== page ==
By Landa Bagley

Ball State University graduates strive to make positive impacts—solving problems in ways that help people and strengthen communities. When they’re not the problem-solvers, Ball State graduates are often leading the way as mentors, guides, and coaches helping the problem-solvers succeed.

Jacob Smith MS ’22 is a shining example of the latter. As he was finishing his grad school work for his master’s degree in Information and Communication Science, Mr. Smith served as a technology coach for a team of five students who participated this Summer in The Pitch competition. This experiential opportunity for university-level tech students helps develop an entrepreneurial-focused business and/or tech skills while tackling a real-world inspired problem within their assigned topic. The competition is held by the company TechPoint as part of its Summer internship and externship program.

More than 15 Ball State students, faculty, and staff participated this Summer in The Pitch. Two College of Communication, Information, and Media (CCIM) students were on two of the three winning teams. Tiger Tech, the team on which Mr. Smith served as a coach, was comprised of students from DePauw University, in Greencastle, Indiana.

Team Tiger Tech Tackles Topic of Tech Jobs in Indiana

Tiger Tech won this year’s competition in their assigned topic, “Tech Jobs in Indiana.” Tiger Tech’s winning solution was the development of a computer app that directly connects college students with potential tech employers and mentors, with matchups based on information included in profiles completed on the app. The app would be free for students to use. Mentors and potential employers would be vetted to verify their legitimacy and qualifications.

Mr. Smith immediately saw the benefit of the app.

“A lot of students are introverted; they have a hard time talking to people and going out of their way to network. That’s something that is a challenge for them,” Mr. Smith said. “As the students designed it, this app would create a safer, low-risk environment to do this networking because there’s not that face-to-face interaction at first and there’s not that overwhelming amount of people at an event. So it’s a safe way for people who have a hard time being social and talking to people to get the chance to network and build relationships in their fields.”

Mr. Smith was one of three coaches in this year’s Pitch competition who was still in graduate school. Most of the other coaches were professionals already established in their fields, he said. But Mr. Smith said he fully embraced the challenge when asked to be a coach.

“It was good experience for us [coaches still in grad school at the time] because we were working alongside coaches who had a lot more experience in our industry,” he added. “They welcomed us as fellow coaches and saw value in what we had to offer—and our perspectives—despite not having the same amount of industry experience.”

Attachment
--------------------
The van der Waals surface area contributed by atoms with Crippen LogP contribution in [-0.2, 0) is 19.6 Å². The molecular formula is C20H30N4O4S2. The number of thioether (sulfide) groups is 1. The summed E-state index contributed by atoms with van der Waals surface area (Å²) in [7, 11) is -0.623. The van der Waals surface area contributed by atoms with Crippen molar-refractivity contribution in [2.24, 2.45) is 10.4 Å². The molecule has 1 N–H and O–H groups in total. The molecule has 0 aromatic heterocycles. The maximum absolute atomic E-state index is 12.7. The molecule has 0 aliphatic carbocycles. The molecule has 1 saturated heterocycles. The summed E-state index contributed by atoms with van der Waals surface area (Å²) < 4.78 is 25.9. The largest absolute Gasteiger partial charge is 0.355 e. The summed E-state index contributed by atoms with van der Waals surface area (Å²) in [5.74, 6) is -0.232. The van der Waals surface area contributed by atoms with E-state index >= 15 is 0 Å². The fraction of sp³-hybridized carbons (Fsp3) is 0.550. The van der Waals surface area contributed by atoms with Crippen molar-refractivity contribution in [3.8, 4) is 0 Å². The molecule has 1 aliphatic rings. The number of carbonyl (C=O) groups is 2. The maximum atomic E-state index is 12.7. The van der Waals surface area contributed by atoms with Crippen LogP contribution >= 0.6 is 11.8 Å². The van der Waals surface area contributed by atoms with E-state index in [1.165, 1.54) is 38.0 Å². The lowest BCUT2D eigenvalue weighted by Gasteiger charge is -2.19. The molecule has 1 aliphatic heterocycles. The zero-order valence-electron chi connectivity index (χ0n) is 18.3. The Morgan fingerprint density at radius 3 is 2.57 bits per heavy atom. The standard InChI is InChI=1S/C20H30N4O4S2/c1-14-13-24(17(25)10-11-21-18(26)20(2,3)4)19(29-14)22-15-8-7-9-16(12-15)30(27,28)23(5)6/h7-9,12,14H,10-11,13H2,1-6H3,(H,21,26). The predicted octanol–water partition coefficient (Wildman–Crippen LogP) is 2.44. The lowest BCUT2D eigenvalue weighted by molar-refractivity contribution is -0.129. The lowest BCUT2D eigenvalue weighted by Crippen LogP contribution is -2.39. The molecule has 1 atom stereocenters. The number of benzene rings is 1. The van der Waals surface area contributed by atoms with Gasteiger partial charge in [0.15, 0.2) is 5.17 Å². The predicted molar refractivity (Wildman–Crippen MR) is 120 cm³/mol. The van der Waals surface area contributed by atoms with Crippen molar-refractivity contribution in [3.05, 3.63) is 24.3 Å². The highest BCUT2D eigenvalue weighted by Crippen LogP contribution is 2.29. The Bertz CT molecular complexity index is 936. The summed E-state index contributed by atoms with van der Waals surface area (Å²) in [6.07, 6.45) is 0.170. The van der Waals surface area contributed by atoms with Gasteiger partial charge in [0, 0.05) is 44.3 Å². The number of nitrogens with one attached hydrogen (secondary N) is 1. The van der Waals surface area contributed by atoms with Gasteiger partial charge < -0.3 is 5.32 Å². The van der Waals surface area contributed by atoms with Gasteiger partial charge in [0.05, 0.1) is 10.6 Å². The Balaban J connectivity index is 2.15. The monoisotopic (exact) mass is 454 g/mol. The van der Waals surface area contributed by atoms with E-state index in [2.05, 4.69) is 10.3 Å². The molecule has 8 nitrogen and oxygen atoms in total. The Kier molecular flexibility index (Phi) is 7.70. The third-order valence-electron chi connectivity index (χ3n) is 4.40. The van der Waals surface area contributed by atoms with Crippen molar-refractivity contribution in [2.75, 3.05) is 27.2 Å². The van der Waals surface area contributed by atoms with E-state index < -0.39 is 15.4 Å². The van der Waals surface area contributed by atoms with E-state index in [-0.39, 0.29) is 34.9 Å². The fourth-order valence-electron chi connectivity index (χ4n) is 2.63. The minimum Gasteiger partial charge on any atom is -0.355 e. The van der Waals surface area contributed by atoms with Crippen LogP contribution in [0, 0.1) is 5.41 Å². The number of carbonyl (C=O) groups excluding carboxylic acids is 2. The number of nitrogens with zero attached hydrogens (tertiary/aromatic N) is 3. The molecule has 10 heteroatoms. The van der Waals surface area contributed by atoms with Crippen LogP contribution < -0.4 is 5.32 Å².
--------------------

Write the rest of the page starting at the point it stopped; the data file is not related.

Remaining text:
Creating Opportunities for Students

Mr. Smith knows a thing or two about opportunities for networking, direct recruiting, and developing professional relationships. These opportunities are hallmarks of Ball State’s Center for Information and Communication Sciences (CICS) program—part of the University’s College of Communication, Information, and Media—from which he earned his master’s degree.

“In the CICS program where I just graduated from, there are a lot of partnerships there where Indiana tech companies— like Accenture, Salesforce, or BCForward—come in and they recruit directly from the CICS program,” Mr. Smith said. “Growing that situation, in which the employers are coming directly to the students at the school—and the college is putting together opportunities for these students and employers to meet—that’s big.”

Developing and leveraging partnerships with industry leaders and employers to establish this connection among students, professionals and hiring managers is one way Ball State is helping address Indiana’s challenge of growing and retaining its skilled workforce. It’s a challenge not much different than the topic assigned to the team Mr. Smith coached in The Pitch.

In addition to having these partnerships within the University’s colleges, Ball State has just established its Indiana Connection Lounge—an on-campus a site for employers and organizations from across the state to meet students considering jobs and careers in their industries. A goal of the Indiana Connection Lounge is to assist students in gaining the social capital necessary to take advantage of the socioeconomic ladder that higher education offers. The lounge’s environment facilitates connections between organizations and students, offering a setting for specifically tailored and meticulously curated events that aids employers in new and efficient methods of recruiting. Indiana Connection Lounge is located in Ball State’s Career Center, on the University’s Muncie campus.

“If students can network with industry professionals and potential employers in a low-key, no-pressure environment, and possibly get recruited for work right out of college, grad school or wherever they’re at, I think they’re more likely to stay in this state,” Mr. Smith said. “The students will feel more valued since they were able to build these connections that can help them grow professionally, get recruited, and get their careers started—and solve problems in their workplaces and communities.”

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